frfe V'L MASON CITY GLOBE-GAZETTE, MARCH 18 · 1937 1 r ! -15 :§ i ' 1 ' ii \\ 13 a a; i: i i f j i {- I -1 i 5 ' - f r - ' ' 4 ! MASON (CITY GLOBE-GAZETTE . AN A. W. I/EE NEIVSPAPEII . ; Issued .'Every Week Day by the ' .' MASON CITY GLOBE-GAZETTE COMPANY 321^123 East Slate Street ; . Telephone No. 3800 ' . Entered as fecond-class matter April 17, 1930, at the post- office at Mason City, Iowa, under the act pE March 3, 1879. LEE P. LOOM1S - - -'-':·- Publisher ·W. EARL HALL Managing Editor ENOCH A. NOREM - - - City Editor LLOYD L. GEER - - Advertising Manager MEMBER, ASSOCIATED PRESS which Is exclusively entitled to the use for publication of ail news dispatches credited news. . . . Full leased \vlre service by United Press. MEMBER. IOWA DAILY PRESS ASSOCIATION, with Des Moines news and business offices at 405 Shops Building. ' SUBSCRIPTION KATES OUISIDE MASON CITY AND CLEAR LAKE AND WITIIIN 100 MILES OF MASON CITY Mason City' and Clear Lake. ' ' Mason City and Clear Lake, by the year .$7,00 by the week 5 «15 OUTSIDE 100 MILE ZONE IN IOWA AND MINNESOTA Per year by carrier ...-S7.00 -By mail 6 months .....$2.75 Per week by carrier ... ,S .15' By mail 3 months 51.50 Per year_ by mail .,;.. -SS.OO^ By malt 1 month ......$.5Q IN ALL STATES OTHER THAN IOWA AND MINNESOTA Per yrW.'fB.OD 6 months. .?4.50 3 months..$2.50 I month..Sl.W An Unorthodox Welcome P RACTICALLY all of the orthodox approaches have hitherto been employed in welcoming the several hundred teachers every othr er year by the convention of the- north central di T vision 'of the Iowa State Teachers association. We are, therefore, moire or less forced into the unconventional area if we are to avoid an undesirable repetition. And so our'welcome to our guests takes the form of an assurance that-.without, equivocation or qualification this newspaper is for the measure now pending in-the'.Iowa legislature to bring teachers social se'curity benefits from which'they are barred as matters now stand. Teachers are accustomed to evaluating things in . terms of percentage. That's what we propose to do here. At the risk, of affronting" those who hold as a matter of principle that perfection is riot attainable" in things human 100 per cent right. It's tain able in things human, we would mark the teachers .annuity plan as 100 per cent right. It's coming in lowai just as sure as you're a foot Iiigh. The only question is when. Mark that down on your memo pads.. , . , And forgive us, please, if we have rubbed anybody's pedagogical sensibilities the wrong way with our wholly unscholastic assumption that perfection is attainable in any man-made creation. Charge it to inexperience in the grading of papers. Word from Des Moines is to the effect that the chances are.not over-bright that the present legislature wil! give education a slice out of three-point state taxation receipts. But here again the principle for which the-school folk of Iowa have contended is sound and right. .Some day that too will be recognized and acted upon. It's a long-held conviction around this office that down through the years our tax dollars spent on schools and roads have brought largest dividends. That was true when dollars were numerous and easy to get. it was true when dollars were scarce and elusive. Generally speaking education has found a pattern to suit its cloth. . Now, as we move into better times--and none can doubt that WS aie doing that--the 'publicwould do well to consider^ as a matter 'at goad:.senseV and good business as well as common fairness, whether our schools and those who man them shouldn't be returned to full rations. And that's our welcome, to the teachers of North Central Iowa. A Message of Hope W ITHOUT guns, without uniforms, without poison gas, a war is being launched. It is a war ol education against one of the greatest menaces of life: Cancer. The first national drive against cancer is indeed'a war to save, human life.. Who are the soldiers? The women o£ America, "Who is the enemy? Cancer and ignorance. Cancer kills 140,000 persons each year..' One-half of these saved if they sought'medical treatment when the' cancer danger signals appear. What are the weapons? : The spread of sound, conservative facts', approved by competent medical .authorities, on cancer plus actioii by the individual. Why a women's army? Because Women suffer more from the disease than 'do men. Because the types of cancer thai .strike women hardest--cancer of the uterus anc breast--may be cured in seventy per cent of the cases if taken in time. .Because women are. the natural guardians of their family's health. Who: sponsors the army? The American Society for the Control of Cancer, formed in 1913 to collect and disseminate information on cancer, its cure, and its prevention. No subject is surrounded with greater confusion, more ignorance, and fear than cancer. Ter- ,ror that, may have, had some justification in 1900 is today as .out of date as the buggy or the kerosene lamp. Women have played a splendid role in combating tuberculosis and in charily and public health drives. Now in this fight to replace fear and inert ignorance with courageous alertness plus positive action, women have another opportunity for rare-service. ' . The women's field army is mobilizing. Its organization is reaching into every town, county anc hamlet in the country. Every woman can help. The women's field army is marching under the slogan "Early cancer is curable. Fight it with knowledge." 'Will you march with it? First enlistment week is March 21 to March 27 1937. Enlistment fee, $1. , --. -- « ·» Toward Democracy? ·p*OR the benefit of those who may believe that ~ soviet Russia is working toward the democratic ideal in ; government, we cite these three principa rules governing the U. S. S. R.'s first parliamentary election: 1. Anybody who does not oppose Dictator Joseph Stalin may b e ' a candidate. 2. The GPU, or soviet secret police, will "liquidate" all "undesirable elements" before any election is held. 3. Soviet opponents will not be allowed to xviri a single seat in the new parliament as that would be both "harmful and dangerous." Aside from that, Russians can vote any way they please. " Some democracy, this! :--: · · ·* The tax-diverfers from now on are going to have a federal law with which to contend. · ----·· · · So long, Amelia! We'll-be seeing you--we hope Clarence Addison on the way to find-' ng out lhat Controlling the flood waters o£ an angry Ohio river is an easy job as compared with compromising the political factions at the University of Wisconsin. Since the advent of traffic regulation, the four etter word STOP has probably become the most unheeded i£ not misunderstood word in the English anguage. . ' Here's one who regrets the impending death of he center jump in basketball. But not as much as f Mason City had a tall center coming on, be it added. There is no principle in the field of motor con- ,rol more important than this: Driving an automo- ile is a privilege--not a right. That's right, Frank. It .must be a problem of conduct lor a sit-down striker when the band plays Star Spangled Banner. ' With all his shortcomings, Hugh Johnson must conceded a genuine genius for picturesque expressions. · . . PROS and CONS IO.WA NEEDS A TEACHERS' ANNUITY Waterlo'o Courier: The movement to set up pension systems to brighten those days when' "The sunshine Jails and the shadows grow more dreary" has included almost every class. The farm hand and the household domestic have been overlooked, but it is thought that they will be remembered when, as, and if ways are devised to keep a record of their wanderings. That leaves the school teacher as the No. 1 Forgotten Man or Forgotten Woman. There is nothing new about teachers' annuity and retirement systems. Twenty-eight states now have them, a fact which is held responsible lor exclusion, of teachers from the benefits qf .the social security act. But Iowa, the state which takes pride in its literacy record and in the standard of its schools, is not one of the 28 states. A proposal for a teachers' lanriuity .system has been obscured in the Iowa legislature by an avalanche of other allegedly more important legislation. It is not receiving the attention if deserves. The Iowa teacher has no reason to look forward with pleasure to those years when "The day becomes more solemn and serene." There is no retirement .system, either under social security or under craft or professional benefit systems. This status cannot continue without lowering the, standards of Io\va schools and impairing the morale of those who stick to the profession. "Why,"..asks the Iowa State Teachers association, "should an intelligent young man or woman enter the teaching profession, .when teaching becomes the only field in which one is faced with an almost certain helpless and ^penniless old age?" PLOCK APPOINTMENT PRAISED Burlington Hawkeye-Gazette: Announcement was made a few days ago that Governor Kraschel had appointed Hichard.PIock, of Burlington, to the itate board of education and had sent the -nomina- :ion to the senate for; confirmation. The appointment is highly gratifying to the people of Burling- on. Mr. Plock is president of the Junior Chamber if Commerce and is active in various movements l a civic nature. He is a graduate of Harvard aw school and Amherst college. Those who know lim best and are acquainted with the functions and,duties of the board of education consider him veil..qualified for /the: post 'and: that" the appointment :reflects j credit upon the judgment of the gov- irnor. The appointment is not political and Mr. Craschel has said it was made solely on merit after careful consideration of Mr. Plock's qualifica- ions. AN EDITOR WITH IDEALS Charles City Press: The West Union Argo-Gazette has passed its 30 years under the management of Walter H. Beall who has made it one of the best weeklies of the state, mechanically perfect and cleanly edited and printed. Mr. Beall is one of those newspapermen who have convicfions and stands by them. AND JUST RECENTLY RE WEDDED'! Northwood Anchor: Even though somewhat irritating, it is also amusing .to read that Senator McAdoo, of California, thinks men who have reached the age of 70 years are too old to serve effieiently as supreme court judges. Senator McAdoo is himself 73 years old, with some time yet to go on'his six year term. CAN IT HAPPEN--IN IOWA? Sibley Gazette-Tribune: Now it is alleged a few hundited Northern Iowa merchants have decided to refuse to pay the 2 cent sales tax. Is i1 possible that we are to have a "sit down" strike in Iowa? And how? WHERE TAXES COME HIGH . Clear .Lake Mirror: American motorists paid a tax bill of $1,173,413,000 on oil and fuel last year. This was made up by $685,000,000 state tax, $190,000,000 federal tax and $29,308,840 lubricating oil taxes. ABOUT FIRESIDE CHATS _ Cedar Falls Record:- One good tiling about fire side radio chats, there is not a large group of claquers present with handclapping to add a semblance to public approval to all that has been said, GOVERNMENTAL SERVICE Rake Register: If the government wants to do something real for the populace it will mail a bottle ol asperin with each income tax blank. DISAPPOINTED BY APPOINTMENT Red Oak Express: Many people throughout the state are disappointed over the governor's refusal to nominate Mr. Ditto for another term. EDITOR'S MAIL BAG BE A TOWNSEND BOOSTER Welcome each and every booster To our town, I hope you come. There Is room for many of you, , But we do not want the drone We are anxious for the boosters. They are welcome every one. But we want to see the knockers Golnr past us on the run. Come nlons and be a Townscnd ftooster, IVhat's the use of hanrlnj tack. Surely yrt" must know life's harder In tbnt eld and muddy track. Leave the track that is ao muddy, Take the road that will be clean. Don't bo .scoring: U your neighbors, Saylnp they are all fantastic. Don't you want to live: In pleasure, Don't you want year neifhbori loo? Cast away that thought of frowllnr» Cast away (hat look of btce, · Wo can never fain the friendship Ol x person tht wt knock, Come along 1 , and he "a Townsend booster, And throw down thai ugly rock, If yon do not quit your klcltlnr You will soon be called crank, And your name placed In the roll call · At the bottom of he rank. Don't you think It would be horrid For to jet a. name, like that, Jn*t as sure as you're * knocker Folki will drop you awful flat. Now I hope yon ivJJl trtcvurnge Good thlngi that come this way. Help the town and be a Townscnd booster For I know that it will pay. Mason Cily'x a thriving vlllagt And we want her for to grow Hut ~U'c do not want the kicker. Nor the knocker nor the foe. J. M. HARRIS, . 16f)% Towniend 23J Second Street Northwest. _ DAILY SCRAP BOOK . . . . . by Scott BR.1D4ES OVEK. 5EIN/E. IKJ PA.R.IS, IW;-THE nTi CEN-IUR.V -fop-HEAVY WIM -SHOPS AMD -- OUE. oF AMP WAS .-tlME.5 m ONE. CE.H"fURY ·SP1KAL BA.C.-IE.FUA. L I F E , BlTf HAS FORM5-- BA.C-f"E.R.lA MUL-fiPLY B/ D l V l D - l N Q - OME, BA.C-fER.lAL. PLAN-f BREAKS IHYo -fWo PA.KT? AND MA-TIJR.ES - EA^H oF-fte-rWo BEEAK INlb lWo PAR-fS APIBCS-, ANP so OK 3 _, 8 . . M , COPYRIGHT. 1937. CENTRAL PRESS ASSOCIATION oF BRAZIL- STAMP, SUow/lMCi Fi-A5 op MAUY LAUDS, IMCLUDIKc; UKlffeP 5AtE$ f=LA -- ISSUED ft5R AH ESPERANTO RtO PE JANEIRO DIET and HEALTH By LOGAN CLENDENING, M. D. TEETHING NOT CAUSE OF ILLNESS P ROBABLY as many superstitions cluster about the question of teething as about any other period of a baby's life. It is still widely believed that leething is the cause of most of a child's illnesses. This is a reflex of the time when the treatment of jabies was largely in the hands of the grandmother or nurse, undirected by anything' resembling science--catnip and watermelon seed teas, the sugar eat as a pacifier, grandmother chewing the Jood and putting it into the baby's mouth, all based on the foundation of anything for peace and comfort. An explanation had to be forthcoming for every ill, and as teething persists all through childhood", it becarne customary to blame everything on this process. ·:;.··-. - ; · · : Fever, .lor "instance, :jvas almost always blamed' on cutting a; tooth. I remember being in; consultation in a distracted family with a baby who had. a fever, a physician of the old school, found a tooth a little way beneath the gum, and removed his pocket knife, cut an . opening for. it, which gained him IJr. Clendenmf a great reputation for about 24 hours, when it was found that the :eal cause of the baby's lever was a pyelitis-of the udney. . . . Vomiting, diarrhea and convulsions have also aeen blamed on teething. This simple explanation may be satisfactory, but it leaves the real cause of the trouble untreated. The formation and development of the teeth is a part of the natural growth and there is no change taking place in the body in this process which could make the child sick. Of course it is true that the period of teething coincides with the period, of the infectious diseases and of many upsets due to change in the digestive canal and an increase in the variety and amount of food eaten, but no parent should be satisfied with the diagnosis of teething as a-cause of any serious trouble in childhood. Along the same line, you frequently hear mothers say that they kno%y the child's gums hurt because he is always biting on something. If you think it over, you will realize that exactly the opposite is the case, and that if the child's gums hurt he won't bite on anything. As a matter o£ fact, it indicates that' the.child's gums feel good, and this is a way of wearing the gums down so the teeth can erupt with less distress. A pacifier may sometimes do good during the teething period, but it is a nervous habit and is likely to grow to undue proportions. Thirty Years Ago-- · Mrs. Jack Frazier of Oklahoma City, Okla., is /isiting with relatives in the city. William McAuley left yesterday on a business rip to Oklahoma. T. S. Roberts of Evanslon, 111., is visiting in the ity for a few days. William Stinehart left yesterday for a visit with elatives at VanBuren, Ark.' J. A. Cottrell of Marshalltown spent the day vis- ling friends in the city. G. B. Lane of Manchester was in the city for a lort time yesterday. H. A. Hansen of Minneapolis the city on a usiness trip. W. S. Wilcox leEt yesterday for Des Moines vhere he will spend'a'few days 'transacting busi- .ess. ; i 3 Twenty Years Ago-Mrs. A. B. Bushgens visited relatives at Chero- :ee yesterday. C. E. Snipps transacted business at Forest City ·esterday NEW YORK--The nationwide railway strike has leen postponed, federal mediators announced today. E. L. Balz is transacting business at Cedar Eap- ds. Mrs. John Bufkin and Miss Challis of Whittemore are visiting with friends in the city. Charles E. Davis is transacting business at Dougherty today. Rosalie Martin, who is attending the state university at Iowa City, is spending the week-end in he city visiting her parents, Mr. and Mrs. Waltei Martin. Glenn J. Konvalinka has returned In Minneapolis after a few weeks visit in the city with relatives QUESTIONS FROM READERS G. M. S.: "I am anxious to overcome the following troubles: Ingrown ioenails, sinus trouble (nasal passages stopped up), near-sightedness." Answer: Near-sightedness can be-overcome with proper glasses. Treatment of sinus trouble is a routine practice in the office of a nose and throat specialist. Ingrown toenails should be treated by proper, trimming of the toenails and protection of the skin by antiseptics, such as tincture of iodine, and sterile cotton placed between the nail and the skin. HOW TO USE THIS SERVICE EDITOR'S NOTE: Seven pamphlets by Dr. Clendening can now be obtained by sending 10 cents in coin, for each, and a self-addressed envelope, to Dr. Logan Clendening, in care of this paper. The pamphlets are: "Three Weeks' Reducing Diet," "Indigestion and Constipation," "Reducing and Gaining," "Infant Feeding," "Instructions for the Treatment of Diabetes," "Feminine Hygiene" and "The Care of the Hair and Skin. 1 TOMORROW By CLARK KINNAIRD Tvjotable Birllis--Guiseppe Bellanca, b. 1880, Hal ~* ian-American aeronautical designer and build er . , . John Jacob Haskob, b. 1879, in Lockport, N Y. industrialist . . . Fred Morrell Zedar, b. 1886, in Bay City, Mich., vice chairman oC the board, Chrys ler. corporation . . . Penrhyn Stahlaws, b. 1877 Scotch born American artist . .. Thomas Kean wa b. 1734 in New London, Pa., is listed as one ol thi signers of tlie Declaration of Independence, al though his name was not appended until five year after its adoption. He served as chiel justice o Pennsylvania and governor of Delaware at thi same time. .March 19, 1628---A" charter was granted fo Massachusetts Bay colony to the Rev. John White He was never in Massachusetts. ONE MINUTE PULPIT--He that refuseth instruction despiseth his own soul: But he that heareth reproof gcttcth understanding.--Proverbs 15:31. EARLIER DAYS IN MASON CITY Told by Glofcc- Gizctlc flics iege of Belgrade n Alphabet Rhyme have a vague recollection of having once reproduced this alphabetical poem for- arded to me by Mrs. Kate Hillman tit Marble Rock. And .since recollection is vague in my wn mind, it is probably non- xistent in the mind of those who ouldn't have occasion to pay much attention to this department or its contents, I'm going lo eproduce the time-yellowed clip- ing, : prefatory matter and. all: THE SIEGE OF BELGRADE. (This literary curiosity was omposed in 1829 by an unidenti- ed author. It is - remarkable for he exactness with which it dheres to the alphabetic idea of same leading letter to a line, o say nothing of its strength and hoice of English.) Vn Austrian army, awfully arrayed, oltlly by batlcry besieged Belgrade. 'Dssack comm2n£crs cannonading come, scaling destruction's devastating doom. Ivcry endeavor engineers essay, 'ur fame, for fortune fighting--furious fray I ienerals 'gainst generals grapple--Gra. clous God!- [ow honors Heaven heroic hardihood! nfuriale, indiscriminate In 111, fjlndrerl kill kinsmen, kinsmen, kindred till, or low levels longest, loftiest lines; ten march 'mid mounds,-- 'mid molr.s, 'mid murderous mines: ow noxious,' noisy numbers, noting naught If outward obstacles, opposing ought; ~ ^ r patriots, partly purchased, parti)' pressed, Quiet quaking, quickly "Quarter! Quar* .ter!" quest. teason returns, religious rleht redounds, uwarrow slops such sanguinary sounds. Truce lo thec, Turkey! Triumph to thy train. Unwise, unjusf unmerciful Ukraine! ~anish, vain victory! Vanish, victory vain! V'hy wish we warfare? Wherefore welcome were Vcrxcs, Xlmenesr, Xanthus, Xavicr? 'icld, yield yc youlhs! 1'e yeomen, yield your yell. s's, Zarpatcr's, KoroasEcr's zeal, Attracting all, arms against acts appeal! --0 Speed at Base of J Out of 6 Deaths have before me a clippin_ out of the Centervillc lowegian in which are re- ailed the six fatal accidents which iccurred in 1936 in Appanoose ounty. In three of the six speed s definitely referred to as a prin- ipal contributor to the deaths in- urred. Twice the reference was o the "high rate of speed," in the liird it was stated that the car could not be stopped in time to n-event the tragedy." Anybody fho doesn't think that speed isn't he one chief offender in Iowa's ccident picture just hasn't taken he time or trouble to acquaint imself with the facts. Ten Years Ago-James Blair of Mason City was among the varsity wrestlers awarded letter sweaters by the Iowa Slate college athletic council today. DES MOINES--G. Norman Clark of Mason City ioday was confirmed. by the senate as a member of the board of control in charge of the state institutions. He will succeed J. B. Butler of Fort Dodge when the latter retires with the expiration o£ his term July 1. DES MOINES--The primary road control bill burning over complete control of the primary roac system to the highway commission, was signed by ^ v John Hammill today. "An Affair of the Follies," the film version o. Dixie Willson's "Here Y'are Brother," plays at the Palace theater today, with Lewis Stone, Billie Dove and Lloyd Hughes in the featured roles. Other at- :ractions at local theaters are "Private Izzy Murphy," starring George Jessel nnd Patsy Ruth Millet at the Cecil; "Rough and Ready," starring Jacl Hoxie at the Bijou; and "Red-Hot Hoofs," starring Tom Tyler, at the Star. ALL OF US By BIASMN DAY-FLIES O N ONE of the first warm days of spring you wil see the day-flies dancing in the air. Between you and the horizon you will see swarm of living dots, tiny winged creatures tha were born in the mid-morning warmth of today-that will live through the warm spring afternoon-and will die in the chill of the sunset. They dance, they whirl, they dart, thousands o them together, moving apart, coming together again each separate, but maintaining the same formatio all through the day--'till the whirling earth take the sun away and great death comes lor the day fly. Looking down from the great peaks of egotis: where mnn resides, L pity the little day-flies tha live so little and see only the sun-lit hours. I am not in love with gloom, nor with the dark er hours, nor would I walk forever down the shadec side of living. . . . But I know, as every .man am every woman does, that the life that knows onl light and laughter and gay movement is a little life indeed I know no human being whose life is all joy Nor would I envy him if I knew him. . . . I kno\ that heartache, boredom and bitterness lie in wai for him I know tlie day will surely come when h will look upon his "less fortunate fellows" and env them the risks and sorrows that have come upo them . . . that they have feared but have face and overcome or endured. He will envy them, th lines in their faces, the shadows in their eyes, th stoop of their shoulders, the burden they bear. And he will turn and look at himseU in ih glass--and stare at his smooth cheeks, and rub them with his'soft hands, and look long into his shallow --and despise himseU for the pathetic day-fly h knows himself to be. OBSERVING^ fe !l?^lffffl?yiffi^Sf»ljfHI^Si^lg^?^re^^ One Case of Failing ' lo Reckon AVIth Host ' nt.. guess that new order of B«iH en p e c k e d Husbands ^^ which a few days agg held its first convention at Oshkosh, Wis., failed to consider allj phases of the matter. This Hoyal ; Order of the Dog House has stirred the fury of the female, of the species and a counter society has been organized. "The Supreme Society, of the Dog House Putters-in" is the name of this organization of this ball and chain order arid its avowed purpose is "to put a stouter lock. on tlie kennel door at home." . ·- . Organized with the laudable ambition of doing something for the down-trodden male, Royal Order of the Dog House may defeat its own purpose. Resourceful women will not give up- without a struggle. ' '--°~~ Competition Increases for Divorce Business ggSs guess it's going to be a §|p. contest--Idaho v e r s u s "^"^ Keno, Nevada. Fearing'.that Idaho's competitive law for \ the non resident divorce business might take a large part of the fees now obtained by them, Reno's lawyers have-offered a bill injthe Nevada legislature reducing the time of residence in Nevada necessary to .maintain a divorce action from three months to six weeks. Idaho's accommodating law for the rupture of marital ties is for the latter period. ··. Merchants of Reno, proprietors of gambling houses licensed in Nevada, and the managements o£ dude ranches furnishing amusement for would-be divorces acquiring a residence in; Reno are protesting the bill. They' claim that their share of the divorce business pelf will be lessened because of the shorter residence proposed. The debate over the Nevada bill reflects to what depths citizens of states will descend .when they enter the race for profit from the custom-made d i v o r c e jbusiness racket. Matrimony cannot be regarded with much respect in states whose citizens want divorces made easy that they may profit. States in the race for the divorce business are offering supporting arguments for the demands from many quarters that the ifederal government shall be empowered to enact a federal divorce law and the power of granting divorces shall be removed from state jurisdiction. Answers to Questions ^» ^^ . . _L By FKEDEUfC JJ-' tIASKIN Why is a, daytime nap called a iesta? W. S. It refers to the sixth hour, this lour being calculated as noon. In Spain, Mexico and other hot countries, it is customary to rest or sleep at this time. It is necessary to tell an cm- )loycr one's religion and nationality in connection with socia! security? D. P. , These questions are not asked. Neither need one state his union affiliation or amount o£ education. PX.EASG NOTE--A reader can get the answer (o any question of fact oy writing the Mnson City Globc-Gascttc's Information Bureau. Frederic J. .Haa- kln. Director, Washington, D. C. Please send threo (3) cents postage for, reply. ate, also anchors, cables and stores. , What was the natne of the character in Trilby who was called Little Billec? G. T. His name was William Bagot. What is a Dutch auction? B. E. An auction at which bids are decreased instead of increased un-. Is it true students' examination papers can now be graded by machine? H. M. , A'robot has been perfected that marks' examination papers at ; the rate of 600 sheets an hour. The nventor is R. B. Johnson of -the International Business machines corporation. ! What is 'the most powerful U. S. lighthouse? H. G. The Nayesink lighthouse guid- 'ng ships into New York harbor became the most powerful lighthouse in TI. S. in 1931, when its beam was increased ;to 9,000,000 candlepower. When and by whom was "Ten Nights in a Barroom" written? N. P. This temperance narrative was written in 1855 by T. S. Arthur. Was there a famous family of acfors named Yokes? H. G. Rosina, Frederick, Jessie and Victoria were members of the Voices family, famous English actors. In 1885 the family toured the United States where they " """ '" ~~ Rc- and When will Hie skaling carnival be held in New York City? E. H. The International Skating carnival will be March 27, 29 and 31 at Madison Square garden. What docs Tovarich, play which s a current success on Broadway, mean? H. K. Comrade. Has Germany the largest brewing industry in the world? H. M. In 1935 the U. S. surpassed Germany and became the center of the world's largest brewing industry. How much sleep do children from 6 to 11 need? SI. S. Six to 8, 12 hours. Eight year olds, 11 Yz hours. Nine to 11 need 11 hours. AVhich won the race between the Robert E. Lcc and Hie Natchez? H. G. The Lcc, whose time wns 3 days, 18 hours, 14 minutes. The Natchez required 3 days, 21 hours, 58 minutes for the run of 1,200 miles from New Orleans to St. Louis in 1870. Why was the camellia so named? C. T. Named for George Joseph Kamel, a seventeenth century Jesuit priest, and traveler, who first described the flower. How many sovereigns. have been crowned in Westminster Abbey? R. N. Thirty-seven sovereigns and 2; queens consort--all of the kings and queens since William the Conqueror. Eighteen sovereigns anc 14 queens are buried there. How many have insured i counts in savings anil loan institutions in the U. S.? N. T. As of Feb. 15, 1937, the number insured up lo '.$5,000 was j,- 357,373, and the insured assets amounted to $1,217,760,429. Which oC the Warner brother* recently received a degree nt some Southern coltcsc? H. G. Harry M. Warner, president ol Warner Brothers Pictures, Inc. was awarded the honorary degree of doctor of humanities by Rolling college in Florida. Has Ychudi Mcnuhin any brothers or sisters besides his sister Hephzibah, the pianist? E. F. The violinist has a sister, Yal- tah, 14, who is a fine pianist but has not yet appeared professionally. What is the origin of the expression, A-l? G. C. Means first-rate and is used by Lloyd's. The character of a ship's h u l l is designated by a letter, and of the anchors, cables and stores by figures. A-l means hull first- played in "A Pantomime hearsal," "Wig and Gown" "The Circus Rider." ' CARE FOR PETS How to feed, house and care for dogs, cats, parrots, canaries, rabbits, goldfish, guinea pigs, pigeons and other pets is told in simple, clear style in an attractive 32 pago booklet prepared by our Washington information bureau. Government experts are the authorities for much of the material in this unusual service publication./It will prove very useful to anyone keeping live pets ih the home. There is pleasure and often profit in raising pets the right way. It is most unsatisfactory not to know the right thing to do Ten cents sent to our Washington information bureau will brine thk booklet. Use coupon: The Mason City Globe-Gazette Information Bureau, Frederic J. Haskin, Director Washington, D. C. I inclose 10 cents in coin carefully wrapped in paper) for the booklet, "Care of Pets." Name _ _ Street City Stale ; (Mail lo Washington, D. C.) i \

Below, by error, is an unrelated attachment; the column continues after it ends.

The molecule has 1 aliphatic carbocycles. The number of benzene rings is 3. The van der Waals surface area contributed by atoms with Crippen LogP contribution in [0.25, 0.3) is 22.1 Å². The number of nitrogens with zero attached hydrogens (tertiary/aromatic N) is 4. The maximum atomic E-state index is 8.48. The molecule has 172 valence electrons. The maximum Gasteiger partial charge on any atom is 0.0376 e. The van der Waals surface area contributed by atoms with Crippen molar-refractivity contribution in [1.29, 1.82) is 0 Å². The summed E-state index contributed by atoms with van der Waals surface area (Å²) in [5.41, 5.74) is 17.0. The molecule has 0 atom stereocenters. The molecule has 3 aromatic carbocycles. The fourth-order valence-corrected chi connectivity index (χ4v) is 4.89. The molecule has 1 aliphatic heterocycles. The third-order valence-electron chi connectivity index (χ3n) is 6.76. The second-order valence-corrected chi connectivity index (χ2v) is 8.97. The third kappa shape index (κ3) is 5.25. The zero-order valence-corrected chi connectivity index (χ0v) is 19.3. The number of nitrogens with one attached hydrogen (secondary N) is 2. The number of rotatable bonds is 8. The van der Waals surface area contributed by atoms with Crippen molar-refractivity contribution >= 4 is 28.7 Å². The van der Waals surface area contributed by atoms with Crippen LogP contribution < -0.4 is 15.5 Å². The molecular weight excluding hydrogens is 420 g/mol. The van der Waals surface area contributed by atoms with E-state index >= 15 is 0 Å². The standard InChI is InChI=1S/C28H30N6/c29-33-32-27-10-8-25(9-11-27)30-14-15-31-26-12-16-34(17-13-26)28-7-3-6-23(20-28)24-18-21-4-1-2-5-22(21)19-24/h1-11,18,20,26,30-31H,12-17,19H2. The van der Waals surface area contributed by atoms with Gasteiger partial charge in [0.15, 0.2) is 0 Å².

Get full access with a Free Trial

Start Free Trial

What members have found on this page